He had fallen, living alone in his apartment and it was two days before he was discovered, in distress. "It was just the beginning of the end", said a friend. "I've lived quite a good life until recently", Dr. Goodall said in an interview. "The last year has been less satisfactory for me because I couldn't do things", he explained, before his voluntary death.

This was a man who had lived well and long. Others are less fortunate. Many seek the unknown formula that would serve to prolong life, and keep them healthy in the process. Some believe that they have discovered that formula, a kind of elixir of long-life. An American nutritionist, Clive McCay in the 1930s after feeding his laboratory rats a low-calorie diet concluded that though they were extremely thin they were active, looked healthy and two of them reached the equivalent of 130 years.

He felt compelled to lend himself to the experiment of emulating the rats' restrained diet, began eating very limited food grown on his own farm, and he too remained fit and trim. Until he had two strokes and lived to only 69. There are others, and quite a few who strive to find that elusive formula. Euell Gibbons thought he had, in his enthusiasm for wild foods that led him to advocate a plant-based diet. His enjoyed his own until he experienced an aortic aneurysm, and died at 64.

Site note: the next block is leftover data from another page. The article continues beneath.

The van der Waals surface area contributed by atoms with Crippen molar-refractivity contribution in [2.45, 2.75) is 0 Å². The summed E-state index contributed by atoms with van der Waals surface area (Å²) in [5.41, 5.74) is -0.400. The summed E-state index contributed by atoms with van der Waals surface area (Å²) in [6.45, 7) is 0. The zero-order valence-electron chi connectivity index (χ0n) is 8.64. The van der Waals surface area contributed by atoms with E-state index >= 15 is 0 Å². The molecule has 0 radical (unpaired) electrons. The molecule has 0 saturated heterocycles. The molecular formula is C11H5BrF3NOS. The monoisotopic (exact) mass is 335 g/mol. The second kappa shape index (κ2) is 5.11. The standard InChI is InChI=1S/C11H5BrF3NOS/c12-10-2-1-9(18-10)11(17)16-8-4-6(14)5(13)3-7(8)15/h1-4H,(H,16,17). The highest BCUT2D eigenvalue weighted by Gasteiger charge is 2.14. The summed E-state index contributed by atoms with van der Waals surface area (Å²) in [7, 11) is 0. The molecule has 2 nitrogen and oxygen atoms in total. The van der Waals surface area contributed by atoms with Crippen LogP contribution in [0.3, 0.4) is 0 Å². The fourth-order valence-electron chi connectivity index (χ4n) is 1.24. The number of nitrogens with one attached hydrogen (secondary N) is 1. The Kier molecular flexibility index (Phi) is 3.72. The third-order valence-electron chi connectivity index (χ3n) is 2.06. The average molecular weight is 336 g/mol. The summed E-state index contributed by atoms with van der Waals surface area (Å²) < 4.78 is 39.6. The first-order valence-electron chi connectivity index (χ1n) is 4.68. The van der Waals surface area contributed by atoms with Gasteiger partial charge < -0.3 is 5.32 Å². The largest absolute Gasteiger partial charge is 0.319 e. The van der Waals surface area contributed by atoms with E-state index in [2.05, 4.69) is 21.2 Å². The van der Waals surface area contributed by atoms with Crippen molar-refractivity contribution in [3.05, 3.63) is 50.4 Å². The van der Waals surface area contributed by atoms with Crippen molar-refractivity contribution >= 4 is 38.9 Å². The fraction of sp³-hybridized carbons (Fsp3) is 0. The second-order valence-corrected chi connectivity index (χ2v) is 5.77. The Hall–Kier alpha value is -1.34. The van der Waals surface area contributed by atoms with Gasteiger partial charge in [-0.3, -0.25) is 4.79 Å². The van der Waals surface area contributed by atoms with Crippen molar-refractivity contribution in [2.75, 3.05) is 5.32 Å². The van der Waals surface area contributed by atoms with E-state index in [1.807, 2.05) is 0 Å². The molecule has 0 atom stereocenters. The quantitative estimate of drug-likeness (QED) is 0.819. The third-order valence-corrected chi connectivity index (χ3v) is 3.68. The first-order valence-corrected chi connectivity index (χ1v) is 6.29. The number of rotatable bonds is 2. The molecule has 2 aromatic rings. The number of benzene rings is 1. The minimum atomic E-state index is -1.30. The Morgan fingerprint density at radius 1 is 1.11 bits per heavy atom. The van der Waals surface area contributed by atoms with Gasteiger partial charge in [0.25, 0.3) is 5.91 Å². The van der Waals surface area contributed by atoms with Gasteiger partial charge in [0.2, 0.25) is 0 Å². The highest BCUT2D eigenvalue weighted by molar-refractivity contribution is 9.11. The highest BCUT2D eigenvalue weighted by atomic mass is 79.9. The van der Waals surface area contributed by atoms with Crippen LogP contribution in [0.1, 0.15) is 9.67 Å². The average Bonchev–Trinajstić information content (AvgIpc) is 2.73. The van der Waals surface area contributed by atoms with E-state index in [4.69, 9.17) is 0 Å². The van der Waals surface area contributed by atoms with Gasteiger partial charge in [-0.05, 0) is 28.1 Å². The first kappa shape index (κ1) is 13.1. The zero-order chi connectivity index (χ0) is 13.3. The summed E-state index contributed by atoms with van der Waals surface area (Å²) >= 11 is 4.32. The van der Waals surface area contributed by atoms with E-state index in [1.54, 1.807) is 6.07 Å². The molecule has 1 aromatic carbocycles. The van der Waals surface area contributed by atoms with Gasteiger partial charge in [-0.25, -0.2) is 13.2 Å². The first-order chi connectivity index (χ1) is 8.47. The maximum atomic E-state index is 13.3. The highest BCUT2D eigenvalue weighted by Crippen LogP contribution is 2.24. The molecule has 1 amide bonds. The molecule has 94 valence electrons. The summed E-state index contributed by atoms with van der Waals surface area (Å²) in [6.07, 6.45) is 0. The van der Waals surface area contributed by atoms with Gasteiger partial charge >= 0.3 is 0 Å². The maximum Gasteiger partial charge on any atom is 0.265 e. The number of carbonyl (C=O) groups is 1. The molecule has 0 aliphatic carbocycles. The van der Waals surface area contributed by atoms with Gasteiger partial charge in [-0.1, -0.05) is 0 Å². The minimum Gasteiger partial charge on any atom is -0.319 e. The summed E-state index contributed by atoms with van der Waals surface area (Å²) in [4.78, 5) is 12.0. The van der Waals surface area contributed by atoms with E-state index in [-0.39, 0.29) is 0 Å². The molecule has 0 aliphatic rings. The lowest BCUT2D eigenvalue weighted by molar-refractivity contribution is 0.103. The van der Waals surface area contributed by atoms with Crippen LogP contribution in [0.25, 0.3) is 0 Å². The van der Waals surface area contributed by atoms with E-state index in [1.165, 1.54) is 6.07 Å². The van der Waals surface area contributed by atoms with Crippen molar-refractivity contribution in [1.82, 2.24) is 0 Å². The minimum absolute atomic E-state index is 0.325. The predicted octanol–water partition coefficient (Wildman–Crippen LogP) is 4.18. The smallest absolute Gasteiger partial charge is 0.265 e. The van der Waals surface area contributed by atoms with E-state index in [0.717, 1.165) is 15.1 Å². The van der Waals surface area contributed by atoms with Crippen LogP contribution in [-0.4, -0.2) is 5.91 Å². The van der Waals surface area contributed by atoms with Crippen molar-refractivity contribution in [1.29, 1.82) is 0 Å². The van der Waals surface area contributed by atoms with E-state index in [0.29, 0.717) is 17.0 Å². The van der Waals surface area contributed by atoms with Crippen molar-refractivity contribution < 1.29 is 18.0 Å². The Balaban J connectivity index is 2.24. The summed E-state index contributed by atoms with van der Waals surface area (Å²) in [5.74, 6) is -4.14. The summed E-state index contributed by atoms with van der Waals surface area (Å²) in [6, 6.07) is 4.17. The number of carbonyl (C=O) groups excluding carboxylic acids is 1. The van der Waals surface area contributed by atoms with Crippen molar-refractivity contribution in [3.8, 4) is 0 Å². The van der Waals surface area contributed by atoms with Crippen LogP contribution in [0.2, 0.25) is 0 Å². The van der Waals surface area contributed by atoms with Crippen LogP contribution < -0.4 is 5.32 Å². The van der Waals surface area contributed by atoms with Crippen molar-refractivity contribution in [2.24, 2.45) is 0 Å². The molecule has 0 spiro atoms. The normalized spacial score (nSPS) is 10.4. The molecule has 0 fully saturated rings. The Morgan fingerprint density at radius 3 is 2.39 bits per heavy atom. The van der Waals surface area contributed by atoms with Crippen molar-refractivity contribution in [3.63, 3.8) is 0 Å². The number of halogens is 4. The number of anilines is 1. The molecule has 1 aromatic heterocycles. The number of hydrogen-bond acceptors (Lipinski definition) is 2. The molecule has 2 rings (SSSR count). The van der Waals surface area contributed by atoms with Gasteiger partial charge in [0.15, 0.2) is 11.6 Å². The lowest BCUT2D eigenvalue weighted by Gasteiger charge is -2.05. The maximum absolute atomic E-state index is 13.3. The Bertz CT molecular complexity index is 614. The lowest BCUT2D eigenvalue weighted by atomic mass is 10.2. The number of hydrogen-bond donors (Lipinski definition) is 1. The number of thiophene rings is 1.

Nutritionists of note have been on record as promising great benefits to those who scrupulously maintained the diets they recommended. Nathan Pritikin's gospel was that of low-fat diets and like Dr. Robert Atkins who espoused a direct opposite regimen, both died at 69. Refined foods such as white bread were anathema to Adelle Davis. She lived to age 70 despite taking great care with her diet and encouraging others to do the same. She died of cancer.

It is not the easily led and the ignorant who desperately look for something that will guarantee them longevity. Take, for example, Valter Longo, director of the University of Southern California Longevity Institute, who seems convinced that the multiday fasts he swears by will extend his life. Some scientists in pursuit of anti-aging therapies take the diabetes drug metformin believing it has properties to protect cells from aging.